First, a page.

How king Edward made sir Henry of Flanders knight.
he made great provisions of stones anc I quicklime, and men ready to defend the place. And these lords, when they came thither, they lighted afoot and entered to the barrier with their glaives in their hands, and there began a sore assault, and they within valiantly defended themselves. There was the abbot himself, who received j and gave many great strokes : there was a fierce assault: they within cast down stones, pieces of timber, pots full of chalk,' and did much hurt to the assailers: and sir Henry of Flanders, who held his glaive in his hands, and gave therewith great strokes. At the last the abbot took the glaive in his hands and drew it so to him, that at last he set hands on sir Henry's arm, and drew it so sore that he pulled out his arm at the harrier to the shoulder and held him at a great advantage, for an the harrier had been wide enough, he had drawn him through; but sir Henry would not let his weapon go for saving of his honour. Then the other knights strake at the abbot to rescue their fellow: so this wrastling endured a long space, but finally the knight was rescued, hut his glaive abode with the abbot. And on a day, when I wrote this hook, as I passed by I was skewed the glaive by the monks there, that kept it for a treasure.2 So this said day Honnecourt was sore assailed, the which endured till it was night, and divers were slain and sore hurt. Sir John of Hainault lost there a knight of Holland called sir Herman. When the Flemings, Hainowes, Englishmen and Almains saw the fierce wills of them within, and saw how they could get nothing there, withdrew themselves against night. And the next day on the morning the king departed from Mount Saint - Martin, commanding that no person should do any hurt: to the abbey, the which commandment was kept.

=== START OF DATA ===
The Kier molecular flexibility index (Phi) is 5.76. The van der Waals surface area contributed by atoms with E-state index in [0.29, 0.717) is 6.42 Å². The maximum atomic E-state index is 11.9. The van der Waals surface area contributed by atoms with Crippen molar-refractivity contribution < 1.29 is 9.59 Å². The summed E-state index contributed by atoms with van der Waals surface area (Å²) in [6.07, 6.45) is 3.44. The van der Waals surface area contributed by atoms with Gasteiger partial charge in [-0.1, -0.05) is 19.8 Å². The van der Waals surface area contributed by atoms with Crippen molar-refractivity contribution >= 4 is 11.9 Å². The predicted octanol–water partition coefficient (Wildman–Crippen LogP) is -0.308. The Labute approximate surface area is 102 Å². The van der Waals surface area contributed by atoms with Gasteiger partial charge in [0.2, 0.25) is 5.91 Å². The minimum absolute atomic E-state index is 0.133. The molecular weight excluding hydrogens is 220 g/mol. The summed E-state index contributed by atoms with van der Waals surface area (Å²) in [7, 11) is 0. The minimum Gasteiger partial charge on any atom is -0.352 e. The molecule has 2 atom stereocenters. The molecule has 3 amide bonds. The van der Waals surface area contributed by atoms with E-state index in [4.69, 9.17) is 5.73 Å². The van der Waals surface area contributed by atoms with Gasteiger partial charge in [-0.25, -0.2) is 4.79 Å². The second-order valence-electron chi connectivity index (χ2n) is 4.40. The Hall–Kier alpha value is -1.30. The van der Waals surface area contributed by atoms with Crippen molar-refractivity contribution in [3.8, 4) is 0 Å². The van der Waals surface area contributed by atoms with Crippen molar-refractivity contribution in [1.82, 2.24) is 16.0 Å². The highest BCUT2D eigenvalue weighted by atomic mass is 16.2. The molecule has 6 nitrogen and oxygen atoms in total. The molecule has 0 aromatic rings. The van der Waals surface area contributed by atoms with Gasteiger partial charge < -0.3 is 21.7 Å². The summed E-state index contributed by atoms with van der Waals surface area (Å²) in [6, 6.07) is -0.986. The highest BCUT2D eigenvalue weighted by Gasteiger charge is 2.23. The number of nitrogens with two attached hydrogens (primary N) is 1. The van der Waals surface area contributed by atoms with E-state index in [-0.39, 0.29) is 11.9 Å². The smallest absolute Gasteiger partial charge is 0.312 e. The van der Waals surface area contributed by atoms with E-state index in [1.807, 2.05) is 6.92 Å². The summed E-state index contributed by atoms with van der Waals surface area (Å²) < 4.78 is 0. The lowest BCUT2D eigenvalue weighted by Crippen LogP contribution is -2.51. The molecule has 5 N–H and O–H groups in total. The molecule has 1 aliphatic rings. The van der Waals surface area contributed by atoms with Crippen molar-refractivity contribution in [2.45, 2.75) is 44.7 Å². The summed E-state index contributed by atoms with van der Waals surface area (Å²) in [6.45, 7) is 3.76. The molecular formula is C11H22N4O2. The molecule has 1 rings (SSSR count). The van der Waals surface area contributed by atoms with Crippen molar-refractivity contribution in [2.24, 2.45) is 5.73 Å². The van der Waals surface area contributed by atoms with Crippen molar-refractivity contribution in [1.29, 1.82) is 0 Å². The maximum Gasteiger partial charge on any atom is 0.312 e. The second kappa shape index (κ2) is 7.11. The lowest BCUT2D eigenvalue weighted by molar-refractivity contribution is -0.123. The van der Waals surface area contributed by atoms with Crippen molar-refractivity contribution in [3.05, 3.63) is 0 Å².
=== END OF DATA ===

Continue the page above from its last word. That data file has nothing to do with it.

CHAPTER XLI How these kings ordained their battles at Buironfosse.
WHEN the Friday came in the morning, both hosts apparelled themselves ready, and every lord heard mass among their own companies and divers were shriven. First we will speak of the order of the Englishmen, who drew them forward into the field and made three battles afoot, and did put all their horses and baggages into a little wood behind the marquis of Meissen, the marquis of Brandebourg, sir John of Hainault, the earl of Mons, the earl of Salm, the lord of Fauquemont, sir William of Duvenvoorde, sir Arnold of Baquehem and the Almains ; and among them was twenty-two banners and sixty pennons in the whole, and eight thousand men. The second battle had the duke of Brabant and the lords and knights of his country-first the lord of Cuyk, the lord Berg, the lord of Breda,, the lord of Rotselaer, the lord of Vorsselaer, the lord of Borgneyal, the lord of Schoonvorst, the lord of Witham, the lord of Aerschot, the lord of Gaesbeck, the lord of Duffel, sir Thierry of Walcourt, sir Rasse of Gres, sir John of Kesterbeke, sir John Pyliser, sir Giles of Coterebbe, sir Walter of Huldeberg, the three brethren of Harlebeke, sir Henry of Flanders, and divers other barons and knights of Flanders, who were all under the duke of Brabant's banner, as the lord of Halewyn, the lord of Gruthuse, sir Hector Vilain, sir John of Rhodes, sir Wulfart of Ghistelles, sir William of Straten, sir Gossuin de la Moere, and many other: